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Historical Society Awarded $100,000 Grant for Restoration Work on Centre Furnace Mansion

by on September 10, 2020 5:30 PM

The Centre County Historical Society has been awarded a $100,000 state grant to assist with critical restoration and repair work for Centre Furnace Mansion.

The grant was one of 52 statewide announced this week by the Pennsylvania Historical and Museum Commission from its Keystone Historic Preservation grant program.

Mary Sorensen, CCHS executive director, said the grant will support replacement and repair of the mansion's 33-year-old cedar roof and restoration of its attached porches.

“We are thrilled and thankful to the PHMC and the Commonwealth for this grant," Sorensen said. "It enables CCHS to move forward with critical repairs on the Centre Furnace Mansion to ensure its preservation, history and sense of place at the gateway of State College and Penn State."

Centre Furnace Mansion, 1001 E. College Ave. serves as a historic house museum and CCHS headquarters. It represents two key developmental milestones in the Centre Region's history: the 18th century origins of the iron making industry and the 19th century founding of Penn State.

Listed on the National Register of Historic Places, the mansion was formerly the residence of Centre Furnace ironmasters, including Moses Thompson, who in 1855 with his business partner donated 200 acres of adjacent land for what would become Penn State.

“This grant will help preserve what I consider the most historically significant structure in the county," CCHS President Bob Hazelton said in a  statement. "And it is not just a structure; it is a beautiful building in a beautiful setting. In these times of high rises and an ever- changing landscape just up the road in State College, the Mansion and the grounds anchor us as to where we came from and the beginnings of Penn State.”

The grant requires a $100,000 match. CCHS has already secured $31,000 with private donations and a $6,000 Tourism Grant from the Happy Valley Adventure Bureau and Centre County commissioners.

Alan Popovich, of APArchitects and a CCHS Board of Governors member, is contributing his professional services to the project. Popovich has an extensive background in historic preservation and has worked on numerous historic sites in Centre County and elsewhere.

“Given these challenging times that all non-profits are being confronted with, we are very excited to have been selected for this preservation grant, and sincerely grateful to the PHMC and the Commonwealth for their recognition of the value and significance of the Centre Furnace Mansion as an historic and cultural landmark for the Centre Region,” Popovich said in a statement.

Roofing consultant William Marcum, vice president of Martech Associates, Inc., also brings decades of experience in working with roof projects on historic structures. He has provided his professional services to assess the mansion’s roof condition and prepare repair and replacement documents.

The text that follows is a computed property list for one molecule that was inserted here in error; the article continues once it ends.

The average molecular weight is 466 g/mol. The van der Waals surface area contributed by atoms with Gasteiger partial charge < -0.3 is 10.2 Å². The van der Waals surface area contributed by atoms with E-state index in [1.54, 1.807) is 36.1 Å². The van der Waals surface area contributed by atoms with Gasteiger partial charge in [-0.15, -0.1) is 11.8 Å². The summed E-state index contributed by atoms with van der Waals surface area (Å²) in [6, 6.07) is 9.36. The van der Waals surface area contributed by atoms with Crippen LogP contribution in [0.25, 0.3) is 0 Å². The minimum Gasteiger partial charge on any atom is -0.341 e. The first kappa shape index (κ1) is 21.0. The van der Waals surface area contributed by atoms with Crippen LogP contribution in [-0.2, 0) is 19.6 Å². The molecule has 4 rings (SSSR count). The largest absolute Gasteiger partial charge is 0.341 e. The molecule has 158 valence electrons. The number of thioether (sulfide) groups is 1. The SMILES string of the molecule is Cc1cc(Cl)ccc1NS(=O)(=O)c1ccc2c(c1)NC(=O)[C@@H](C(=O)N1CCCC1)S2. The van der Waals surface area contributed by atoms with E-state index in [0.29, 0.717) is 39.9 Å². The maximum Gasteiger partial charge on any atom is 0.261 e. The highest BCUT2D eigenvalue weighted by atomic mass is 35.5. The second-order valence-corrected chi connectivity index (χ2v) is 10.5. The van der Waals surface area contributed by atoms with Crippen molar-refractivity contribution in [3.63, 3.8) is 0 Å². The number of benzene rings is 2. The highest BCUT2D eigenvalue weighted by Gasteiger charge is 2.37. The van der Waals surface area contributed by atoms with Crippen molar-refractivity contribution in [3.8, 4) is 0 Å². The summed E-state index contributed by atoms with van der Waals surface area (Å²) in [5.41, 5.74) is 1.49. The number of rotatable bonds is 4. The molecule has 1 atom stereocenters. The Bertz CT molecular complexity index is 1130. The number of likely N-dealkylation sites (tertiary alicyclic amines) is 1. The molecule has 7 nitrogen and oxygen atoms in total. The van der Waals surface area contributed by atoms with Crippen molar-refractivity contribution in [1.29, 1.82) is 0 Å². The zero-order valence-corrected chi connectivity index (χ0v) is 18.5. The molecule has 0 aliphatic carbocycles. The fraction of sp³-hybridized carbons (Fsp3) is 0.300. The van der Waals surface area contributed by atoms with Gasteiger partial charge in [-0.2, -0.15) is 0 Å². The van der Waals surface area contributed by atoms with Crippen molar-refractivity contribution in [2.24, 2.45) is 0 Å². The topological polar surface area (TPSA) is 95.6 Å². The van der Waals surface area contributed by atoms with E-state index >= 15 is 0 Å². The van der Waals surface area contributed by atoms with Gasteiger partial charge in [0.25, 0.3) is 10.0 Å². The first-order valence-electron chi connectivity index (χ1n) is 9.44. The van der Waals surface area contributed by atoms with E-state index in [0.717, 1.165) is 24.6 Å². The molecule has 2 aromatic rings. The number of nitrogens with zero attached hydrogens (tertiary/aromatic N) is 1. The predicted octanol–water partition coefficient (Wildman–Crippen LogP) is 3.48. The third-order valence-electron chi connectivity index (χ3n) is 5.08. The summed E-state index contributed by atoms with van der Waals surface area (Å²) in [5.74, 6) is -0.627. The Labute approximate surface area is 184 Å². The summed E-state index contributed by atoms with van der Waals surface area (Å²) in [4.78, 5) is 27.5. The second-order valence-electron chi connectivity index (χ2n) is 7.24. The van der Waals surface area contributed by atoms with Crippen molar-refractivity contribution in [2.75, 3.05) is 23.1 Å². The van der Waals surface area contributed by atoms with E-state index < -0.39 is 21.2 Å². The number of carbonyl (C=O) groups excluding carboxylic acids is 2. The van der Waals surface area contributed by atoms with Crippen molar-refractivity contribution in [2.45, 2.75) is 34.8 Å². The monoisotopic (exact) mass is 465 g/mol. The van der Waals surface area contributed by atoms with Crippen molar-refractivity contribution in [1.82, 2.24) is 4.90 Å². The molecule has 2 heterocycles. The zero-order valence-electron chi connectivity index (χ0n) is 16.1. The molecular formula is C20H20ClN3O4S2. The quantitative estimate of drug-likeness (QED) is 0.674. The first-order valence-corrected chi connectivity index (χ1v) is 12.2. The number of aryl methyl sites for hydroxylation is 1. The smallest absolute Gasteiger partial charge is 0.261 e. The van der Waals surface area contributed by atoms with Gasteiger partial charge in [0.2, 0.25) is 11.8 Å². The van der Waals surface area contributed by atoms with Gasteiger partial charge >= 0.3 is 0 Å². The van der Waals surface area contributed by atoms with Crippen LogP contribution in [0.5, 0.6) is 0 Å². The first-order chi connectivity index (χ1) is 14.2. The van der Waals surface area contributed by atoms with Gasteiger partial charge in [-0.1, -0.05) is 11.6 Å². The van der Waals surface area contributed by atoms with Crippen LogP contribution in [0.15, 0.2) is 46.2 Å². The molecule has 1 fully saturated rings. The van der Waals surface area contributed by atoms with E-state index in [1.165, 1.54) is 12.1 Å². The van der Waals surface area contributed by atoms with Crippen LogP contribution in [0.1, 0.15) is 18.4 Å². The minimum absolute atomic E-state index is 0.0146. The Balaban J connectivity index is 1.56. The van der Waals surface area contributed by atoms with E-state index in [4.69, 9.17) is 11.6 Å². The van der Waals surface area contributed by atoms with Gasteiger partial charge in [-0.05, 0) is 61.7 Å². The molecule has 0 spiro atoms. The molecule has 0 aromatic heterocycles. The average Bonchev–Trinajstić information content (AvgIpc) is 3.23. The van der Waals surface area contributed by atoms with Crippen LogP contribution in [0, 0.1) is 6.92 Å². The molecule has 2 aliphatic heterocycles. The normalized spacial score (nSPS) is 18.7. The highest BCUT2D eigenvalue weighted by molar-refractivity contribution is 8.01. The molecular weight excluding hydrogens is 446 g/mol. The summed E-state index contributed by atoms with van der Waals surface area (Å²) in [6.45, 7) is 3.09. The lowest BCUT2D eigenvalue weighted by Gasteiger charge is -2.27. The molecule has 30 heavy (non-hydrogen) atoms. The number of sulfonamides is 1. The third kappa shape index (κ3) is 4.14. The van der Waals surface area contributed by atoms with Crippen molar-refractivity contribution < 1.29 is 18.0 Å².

Sorensen said the project's overall budget is $240,000 and work is expected to be completed in October 2022.

PHMC announced this week $2.6 million in Keystone Historic Preservation grants to projects in 24 counties. The program receives funding from the Keystone Recreation, Park and Conservation Fund, which is supported annually from a portion of the state realty transfer tax revenue. Grants are provided "to support projects that identify, preserve, promote and protect historic and archaeological resources in Pennsylvania for both the benefit of the public and the revitalization of communities."

Waterline Repairs

Separate from the grant project, CCHS is seeking some additional community help in completing some emergency repairs that arose over the summer.

Nearly 300 feet of old water line outside of the mansion needed to be replaced after deteriorating and leaking thousands of gallons of water. CCHS started a GoFundMe campaign to help with the repair costs and community members rose to the challenge, surpassing the initial $12,000 goal.

The new waterline has been installed, but brick walkway replacement and lawn restoration are still needed. The scope and cost of the project has exceeded original estimates. Sorensen said excavators encountered a large amount of limestone that required extra time and equipment.

Walkway replacement is just getting underway, and CCHS has raised the GoFundMe goal to $19,000 to cover the total cost of all the repairs. To donate, go here.



Geoff Rushton is managing editor for Contact him at [email protected] or find him on Twitter at @geoffrushton.
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